Everything but Ben Watt

(Photo by Ponyboy Wildwood)
(Photo by Ponyboy Wildwood)

Ben Watt is finally losing his virginity at 47 years old. His Vegas virginity, that is. Despite touring the globe as a house DJ and producer (and part of the British band Everything but the Girl before that), somehow he’s never made it to Sin City for either business or pleasure. Before he plays his first gig here for Soundbar at Ghostbar, Watt talks about what makes a good party, being a late bloomer and the electronic music community.

How did you make the shift from being a musician in the duo Everything but the Girl to becoming a DJ? Or was DJing something you’d always been interested in?

No, I would never pretend to people that I was always a DJ and it was always in the background. I came to club land and the DJ experience very late. Everything but the Girl as a band started to experiment with electronica and drum n bass and house music in the early to mid ’90s, and it was that experience that took me into the underground DJ culture. It was just a scene that I’d never really been aware of before. I made many friends within the scene who thought that I would make a great DJ and I used to laugh. … I didn’t start DJing until ’96, by which time I was 34 [laughing]. So I was a late starter, but as with all things, you take things as they suit you. I just immediately understood it as an interesting way of expressing music in a different way.

Did you teach yourself or get help from friends?

It’s like learning to ride a bike. You just get on and you start peddling and you hope for the best. … I meet people now, for example, who come up to me and they say, “Wow. I’ve just gotten into jazz. I just discovered John Coltrane and Miles Davis!” I try to be enthusiastic and say, “It’s amazing. Aren’t they fantastic?” But I listened to that music when I was growing up because my father was a jazz musician. … But just because someone else is discovering it when they’re 25 or 35 years old doesn’t mean that it’s any less valid.

What are your views on the subculture and community aspect of electronic music?

I think all the great club nights and all the great clubs are more about the audience, and they’re more about the environment of the club itself than they are about the DJ themselves. I think that side of clubbing does get forgotten. The really, really big DJs on the scene, The Paul van Dyks, the Tiëstos and the Oakenfolds—this is more about the DJ. It’s more about all bowing at the alter of the king DJ. I do think the best clubs in my experience are smaller, they’re about the party. They’re about the community of people in interacting with each other where the DJ is not the star. The DJ is just the ambience coordinator. That’s what I strive for, I guess.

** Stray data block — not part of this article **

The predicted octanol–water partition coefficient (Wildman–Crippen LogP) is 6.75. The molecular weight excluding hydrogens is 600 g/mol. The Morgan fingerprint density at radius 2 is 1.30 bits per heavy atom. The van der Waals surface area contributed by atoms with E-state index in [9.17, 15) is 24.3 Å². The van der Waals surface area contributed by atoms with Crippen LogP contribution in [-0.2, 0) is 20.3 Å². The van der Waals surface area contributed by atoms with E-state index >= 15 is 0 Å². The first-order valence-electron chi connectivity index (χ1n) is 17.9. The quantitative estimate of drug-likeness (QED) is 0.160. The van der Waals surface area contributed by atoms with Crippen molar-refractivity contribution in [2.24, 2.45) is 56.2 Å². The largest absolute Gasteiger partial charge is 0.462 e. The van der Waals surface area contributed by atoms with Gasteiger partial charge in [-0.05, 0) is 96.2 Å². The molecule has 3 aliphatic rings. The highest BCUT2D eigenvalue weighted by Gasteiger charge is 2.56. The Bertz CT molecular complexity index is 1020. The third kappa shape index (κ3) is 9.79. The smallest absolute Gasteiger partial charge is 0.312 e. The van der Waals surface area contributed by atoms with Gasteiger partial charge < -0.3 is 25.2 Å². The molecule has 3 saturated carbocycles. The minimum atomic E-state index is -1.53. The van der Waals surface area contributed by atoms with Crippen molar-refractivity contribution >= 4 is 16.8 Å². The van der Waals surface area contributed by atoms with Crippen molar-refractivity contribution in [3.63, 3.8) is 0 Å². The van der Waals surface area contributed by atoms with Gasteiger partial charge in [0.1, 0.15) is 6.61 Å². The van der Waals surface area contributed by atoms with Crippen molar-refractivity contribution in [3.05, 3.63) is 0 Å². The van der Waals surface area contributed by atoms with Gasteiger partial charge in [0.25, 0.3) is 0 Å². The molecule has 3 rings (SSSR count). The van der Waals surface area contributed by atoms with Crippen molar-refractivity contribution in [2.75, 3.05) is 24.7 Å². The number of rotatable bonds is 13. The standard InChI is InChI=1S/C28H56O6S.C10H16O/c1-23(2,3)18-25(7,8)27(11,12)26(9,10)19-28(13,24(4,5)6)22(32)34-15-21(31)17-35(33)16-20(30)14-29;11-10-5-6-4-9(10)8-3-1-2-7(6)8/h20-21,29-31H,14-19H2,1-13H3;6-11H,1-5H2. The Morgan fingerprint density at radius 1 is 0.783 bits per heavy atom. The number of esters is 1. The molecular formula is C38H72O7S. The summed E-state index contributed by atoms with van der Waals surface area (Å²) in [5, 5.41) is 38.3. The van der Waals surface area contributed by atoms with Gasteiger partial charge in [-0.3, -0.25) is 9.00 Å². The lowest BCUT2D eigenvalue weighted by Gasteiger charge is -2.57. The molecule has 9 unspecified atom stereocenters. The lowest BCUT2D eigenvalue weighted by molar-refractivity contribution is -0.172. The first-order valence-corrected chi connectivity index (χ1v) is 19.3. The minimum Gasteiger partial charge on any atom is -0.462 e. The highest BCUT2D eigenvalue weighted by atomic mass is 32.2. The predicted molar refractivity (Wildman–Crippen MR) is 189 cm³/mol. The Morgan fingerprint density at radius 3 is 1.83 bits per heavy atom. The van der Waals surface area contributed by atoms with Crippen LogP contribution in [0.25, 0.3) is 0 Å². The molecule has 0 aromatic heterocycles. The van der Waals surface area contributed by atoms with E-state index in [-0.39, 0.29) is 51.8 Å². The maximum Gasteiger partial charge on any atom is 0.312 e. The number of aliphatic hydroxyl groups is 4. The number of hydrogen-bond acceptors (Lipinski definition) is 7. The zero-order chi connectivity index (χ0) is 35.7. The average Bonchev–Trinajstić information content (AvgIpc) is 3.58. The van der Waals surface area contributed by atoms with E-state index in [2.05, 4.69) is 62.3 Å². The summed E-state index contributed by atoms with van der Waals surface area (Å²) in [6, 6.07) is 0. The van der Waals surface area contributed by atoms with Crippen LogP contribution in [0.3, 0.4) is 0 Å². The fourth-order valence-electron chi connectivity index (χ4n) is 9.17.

What are the differences between what Americans define as house music versus Europe?

I think it’s interesting the way the mid to late ’90s saw a real resurgence of house in the American scene, particularly deep house and the deep, melodic, Latin soulful sound that was typified by producers like Miguel Migs, JJ [Flores], Mark Farina, Kaskade and stuff. That was a very fresh sound for the ’90s. But I think what’s happened is that sound has been overtaken and superseded by a European sound, which is certainly something that has influenced the direction that my DJing and certainly the output of [my record label] Buzzin’ Fly has gone in.

My worry sometimes is that the American version of deep house hasn’t moved on and accepted these changes. … I’m just interested to see how far I can go when I come to Las Vegas playing a bit more of the kind of cutting edge sounds and grooves that are coming out of Europe and mix them with the traditional sounds of what we think deep house means.

In one of your short films, you said, “Respect the dance floor because the dance floor never lies.” Can you elaborate a bit more?

I just think what people remember about a good night is not just about the music that they heard, but about the experience that they had while they were at the club. That means no hassle on the door, nice people when you pay, no trouble with the coat check, reasonably priced drinks. Nice people within the bar itself and the people you have to mingle with. No assholes checking their Blackberries every five minutes on the dance floor. Just people basically into being with other people. That for me is the essence of a good club. If you get all those elements right, then the music should just be the thing that knits it all together. And the DJ’s job is just to capitalize on the whole community experience.

(Originally published in Las Vegas Weekly and at LasVegasWeekly.com.)

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